Florida Gov. Ron DeSantis has told his government to investigate whether Bud Light’s parent company breached its duties to shareholders as a conservative backlash continues to rage over the beer brand’s deal with transgender social media influencer Dylan Mulvaney.
DeSantis, who is running for the Republican presidential nomination, instructed Lamar Taylor, the interim executive director of the State Board of Administration, to immediately launch a review into “how AB InBev’s conduct has impacted and continues to impact the value of SBA’s AB InBev holdings.”
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“It appears to me that AB InBev may have breached legal duties owed to its shareholders, and that a shareholder action may be both appropriate and necessary,” DeSantis wrote in a letter tweeted Friday.
“All options are on the table,” he added.
Shares of AB InBev are down more than 2% this year, while the broader market is up.
Sales of Bud Light have plummeted in the wake of conservative uproar and a boycott over the Mulvaney partnership. Last month, the beer lost its top spot in the U.S. beer market to Constellation Brands‘ Modelo Especial, which holds 8.7% of overall beer sales, while Bud Light holds 7%, according to data shared by consulting firm Bump Willams.
The firm also found Bud Light sales are down by about 25% from last year. Amid the boycott, shares for the company fell from $66 a share to $58. DeSantis said Florida had $53 million worth of stock in AB InBev.
“Anheuser-Busch InBev takes our responsibility to our shareholders, employees, distributors and customers seriously,” a spokesperson for the company told CNBC in a statement Friday afternoon.
“We are focused on driving long-term, sustainable growth for them by optimizing our business and providing consumers products to enjoy for any occasion,” the spokesperson said.
DeSantis suggested that the probe could prompt a lawsuit on behalf of the shareholders of Florida’s pension funds. “At the end of the day, there’s got to be penalties when you put business aside to focus on your social agenda at the expense of hardworking people,” he said in a Fox News interview Thursday night.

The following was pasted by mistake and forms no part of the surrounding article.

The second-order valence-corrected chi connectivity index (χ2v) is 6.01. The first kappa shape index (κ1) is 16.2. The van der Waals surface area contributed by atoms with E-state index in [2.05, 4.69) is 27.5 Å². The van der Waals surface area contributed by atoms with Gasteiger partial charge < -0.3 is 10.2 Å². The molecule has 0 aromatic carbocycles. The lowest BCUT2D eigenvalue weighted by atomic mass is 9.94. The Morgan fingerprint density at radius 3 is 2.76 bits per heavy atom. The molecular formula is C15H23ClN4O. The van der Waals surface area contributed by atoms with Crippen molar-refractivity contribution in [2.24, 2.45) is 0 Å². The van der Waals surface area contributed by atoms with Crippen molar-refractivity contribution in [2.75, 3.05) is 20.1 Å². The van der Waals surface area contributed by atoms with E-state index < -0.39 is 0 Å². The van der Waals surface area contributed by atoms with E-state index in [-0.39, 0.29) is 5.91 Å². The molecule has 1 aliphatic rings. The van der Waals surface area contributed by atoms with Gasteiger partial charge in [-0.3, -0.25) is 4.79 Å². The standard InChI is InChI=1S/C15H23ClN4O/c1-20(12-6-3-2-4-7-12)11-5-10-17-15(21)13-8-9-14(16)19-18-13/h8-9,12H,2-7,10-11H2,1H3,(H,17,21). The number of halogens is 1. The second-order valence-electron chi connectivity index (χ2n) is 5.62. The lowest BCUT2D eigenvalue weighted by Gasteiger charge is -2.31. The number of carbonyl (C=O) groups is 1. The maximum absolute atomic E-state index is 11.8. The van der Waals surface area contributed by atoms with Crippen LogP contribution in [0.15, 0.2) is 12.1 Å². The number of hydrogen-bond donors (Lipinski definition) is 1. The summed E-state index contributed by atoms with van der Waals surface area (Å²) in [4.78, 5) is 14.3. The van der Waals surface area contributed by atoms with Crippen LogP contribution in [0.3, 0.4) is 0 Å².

The governor accused the company of neglecting its stakeholders and pensioners by associating with “radical social ideologies.”
DeSantis oversees the state board as a trustee along with the state’s Republican attorney general and chief financial officer.
The move against Bud Light marks the latest instance of DeSantis jumping into a controversy over a hot-button social issue and flexing his political powers.
The governor has been locked in a bitter feud with Disney, one of his state’s top employers, for more than a year after the company criticized Florida’s controversial bill limiting classroom discussion of gender identity. Disney filed a federal lawsuit accusing DeSantis and his allies of political retaliation stemming from the clash over the classroom bill.
DeSantis, seen as former President Donald Trump’s top Republican primary rival, has kept up his attacks on the campaign trail against Disney and other entities he deems are pushing “woke” progressive political ideology.
“We must prudently manage the funds of Florida’s hardworking law enforcement officers, teachers, firefighters, and first responders in a manner that focuses on growing returns, not subsidizing an ideological agenda through woke virtue signaling,” he wrote in the letter to Taylor.
DeSantis is trailing Trump by double digits in most national polls of the GOP primary race. Less than two months after entering the race, the governor’s campaign is planning a reboot, NBC News reported Thursday.
Mulvaney has criticized Bud Light for not standing by her during the boycott. She said she was been harassed and intimidated as she became the face of the controversy.
“For months now I’ve been scared to leave my house, I’ve been ridiculed in public, I’ve been followed, and I have felt a loneliness that I wouldn’t wish on anyone,” Mulvaney said last month.